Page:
Presentation Abstract

Under the World Class Tanker Safety System Initiative (WCTSS) a national framework was developed to identify marine biological organisms most vulnerable to ship-source oil spills. The Pacific regional application of this framework identified 27 highly vulnerable biological groups, with sea grasses, salt marsh grasses/succulents, sea otters, and baleen whales at the top of the list. A gap analysis during the Pacific regional application identified critical species data gaps that must now be filled to ensure effective response in marine oil spill emergencies. In the absence of robust species distribution and abundance data, habitat suitability models can be used to predict this information using environmental spatial data layers and limited species distribution data. The Oceans Protection Plan (OPP) Habitat Suitability Modelling team is developing a workbook of standardized habitat suitability modelling approaches to illustrate how critical species data gaps may be filled. This workbook will include recommendations for data requirements, models to use, and how to deal with modelling challenges. Models will be developed and tested using data from Canada’s North Central Coast study area and then applied in the Salish Sea to the Strait of Georgia study area in support of the south coast Area Response Plan. In addition to the modelling workbook and model predictions, another major output of this project is the extension of bottom type classification layers from 50-200 m depth, which will be useful for other marine spatial planning analyses. The habitat suitability modelling workbook, model predictions, and extended bottom type classification layers will serve as valuable pieces in the larger puzzle of international transboundary ecosystem protection and recovery.

Session Title

Federal Initiatives II: Oceans Protection Plan (OPP)

Keywords

Habitat suitability model, species distribution model, Oceans Protection Program, Area Response Plan, Regional Response Plan, oil spill, vulnerability assessment, Strait of Georgia, Salish

Conference Track

SSE9: Transboundary Management and Policy

Conference Name

Salish Sea Ecosystem Conference (Seattle, WA : 2018)

Document Type

Event

SSEC Identifier

SSE9-441

Start Date

5-4-2018 4:30 PM

End Date

5-4-2018 4:45 PM

Type of Presentation

Oral

Contributing Repository

Digital content made available by University Archives, Heritage Resources, Western Libraries, Western Washington University.

Geographic Coverage

Salish Sea (B.C. and Wash.)

Rights

This resource is displayed for educational purposes only and may be subject to U.S. and international copyright laws. For more information about rights or obtaining copies of this resource, please contact University Archives, Heritage Resources, Western Libraries, Western Washington University, Bellingham, WA 98225-9103, USA (360-650-7534; heritage.resources@wwu.edu) and refer to the collection name and identifier. Any materials cited must be attributed to the Salish Sea Ecosystem Conference Records, University Archives, Heritage Resources, Western Libraries, Western Washington University.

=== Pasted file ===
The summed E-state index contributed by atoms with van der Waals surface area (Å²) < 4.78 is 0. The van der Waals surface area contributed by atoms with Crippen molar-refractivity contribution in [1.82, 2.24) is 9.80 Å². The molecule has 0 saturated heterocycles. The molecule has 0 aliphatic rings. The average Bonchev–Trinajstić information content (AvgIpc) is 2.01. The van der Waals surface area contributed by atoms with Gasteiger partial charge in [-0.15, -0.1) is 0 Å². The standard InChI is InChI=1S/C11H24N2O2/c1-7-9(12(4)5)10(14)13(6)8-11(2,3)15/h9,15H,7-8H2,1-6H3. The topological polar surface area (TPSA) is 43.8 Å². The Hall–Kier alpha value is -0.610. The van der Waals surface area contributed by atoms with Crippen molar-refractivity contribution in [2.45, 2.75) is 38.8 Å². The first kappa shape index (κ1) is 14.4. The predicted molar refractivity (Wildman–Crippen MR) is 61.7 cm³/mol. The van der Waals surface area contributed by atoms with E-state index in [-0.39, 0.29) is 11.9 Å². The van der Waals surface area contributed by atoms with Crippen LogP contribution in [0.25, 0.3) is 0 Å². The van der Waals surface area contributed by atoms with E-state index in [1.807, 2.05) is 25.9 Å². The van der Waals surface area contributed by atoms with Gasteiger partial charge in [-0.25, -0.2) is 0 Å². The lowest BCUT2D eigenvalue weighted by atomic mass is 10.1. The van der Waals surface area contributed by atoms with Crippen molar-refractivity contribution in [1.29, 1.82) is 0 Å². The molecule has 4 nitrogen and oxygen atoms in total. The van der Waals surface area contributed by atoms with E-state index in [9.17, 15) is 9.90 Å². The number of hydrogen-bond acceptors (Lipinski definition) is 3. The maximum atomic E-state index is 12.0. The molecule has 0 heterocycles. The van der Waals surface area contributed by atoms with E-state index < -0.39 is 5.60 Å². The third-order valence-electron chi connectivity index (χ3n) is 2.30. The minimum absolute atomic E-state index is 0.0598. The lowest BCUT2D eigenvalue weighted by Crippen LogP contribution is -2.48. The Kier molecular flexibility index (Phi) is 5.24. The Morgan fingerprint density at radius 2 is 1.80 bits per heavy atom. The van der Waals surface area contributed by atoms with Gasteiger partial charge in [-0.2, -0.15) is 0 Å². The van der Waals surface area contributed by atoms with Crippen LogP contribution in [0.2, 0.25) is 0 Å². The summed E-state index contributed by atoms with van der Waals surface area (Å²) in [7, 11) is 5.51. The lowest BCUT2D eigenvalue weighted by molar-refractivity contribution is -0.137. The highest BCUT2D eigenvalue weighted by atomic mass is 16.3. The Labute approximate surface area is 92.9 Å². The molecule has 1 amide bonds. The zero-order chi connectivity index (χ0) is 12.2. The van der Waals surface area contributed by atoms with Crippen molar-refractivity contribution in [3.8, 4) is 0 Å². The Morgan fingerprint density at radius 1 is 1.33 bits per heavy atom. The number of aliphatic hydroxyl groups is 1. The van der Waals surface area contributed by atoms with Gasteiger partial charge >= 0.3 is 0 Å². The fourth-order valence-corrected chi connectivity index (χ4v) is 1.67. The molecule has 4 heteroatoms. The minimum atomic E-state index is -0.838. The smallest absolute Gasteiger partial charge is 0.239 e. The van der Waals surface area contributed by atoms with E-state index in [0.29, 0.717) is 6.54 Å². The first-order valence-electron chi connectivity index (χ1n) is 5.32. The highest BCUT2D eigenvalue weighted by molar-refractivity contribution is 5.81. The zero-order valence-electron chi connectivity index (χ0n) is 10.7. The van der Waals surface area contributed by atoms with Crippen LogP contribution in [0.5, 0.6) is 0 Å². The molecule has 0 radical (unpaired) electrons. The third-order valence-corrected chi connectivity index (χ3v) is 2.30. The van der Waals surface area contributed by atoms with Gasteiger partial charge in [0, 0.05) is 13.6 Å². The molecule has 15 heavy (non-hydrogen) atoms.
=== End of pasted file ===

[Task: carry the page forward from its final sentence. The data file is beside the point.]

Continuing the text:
Type

text

Language

English

Format

application/pdf

Share

COinS
 
Apr 5th, 4:30 PM Apr 5th, 4:45 PM

Oil spill preparedness planning: filling critical species data gaps using habitat suitability modelling

Under the World Class Tanker Safety System Initiative (WCTSS) a national framework was developed to identify marine biological organisms most vulnerable to ship-source oil spills. The Pacific regional application of this framework identified 27 highly vulnerable biological groups, with sea grasses, salt marsh grasses/succulents, sea otters, and baleen whales at the top of the list. A gap analysis during the Pacific regional application identified critical species data gaps that must now be filled to ensure effective response in marine oil spill emergencies. In the absence of robust species distribution and abundance data, habitat suitability models can be used to predict this information using environmental spatial data layers and limited species distribution data. The Oceans Protection Plan (OPP) Habitat Suitability Modelling team is developing a workbook of standardized habitat suitability modelling approaches to illustrate how critical species data gaps may be filled. This workbook will include recommendations for data requirements, models to use, and how to deal with modelling challenges. Models will be developed and tested using data from Canada’s North Central Coast study area and then applied in the Salish Sea to the Strait of Georgia study area in support of the south coast Area Response Plan. In addition to the modelling workbook and model predictions, another major output of this project is the extension of bottom type classification layers from 50-200 m depth, which will be useful for other marine spatial planning analyses. The habitat suitability modelling workbook, model predictions, and extended bottom type classification layers will serve as valuable pieces in the larger puzzle of international transboundary ecosystem protection and recovery.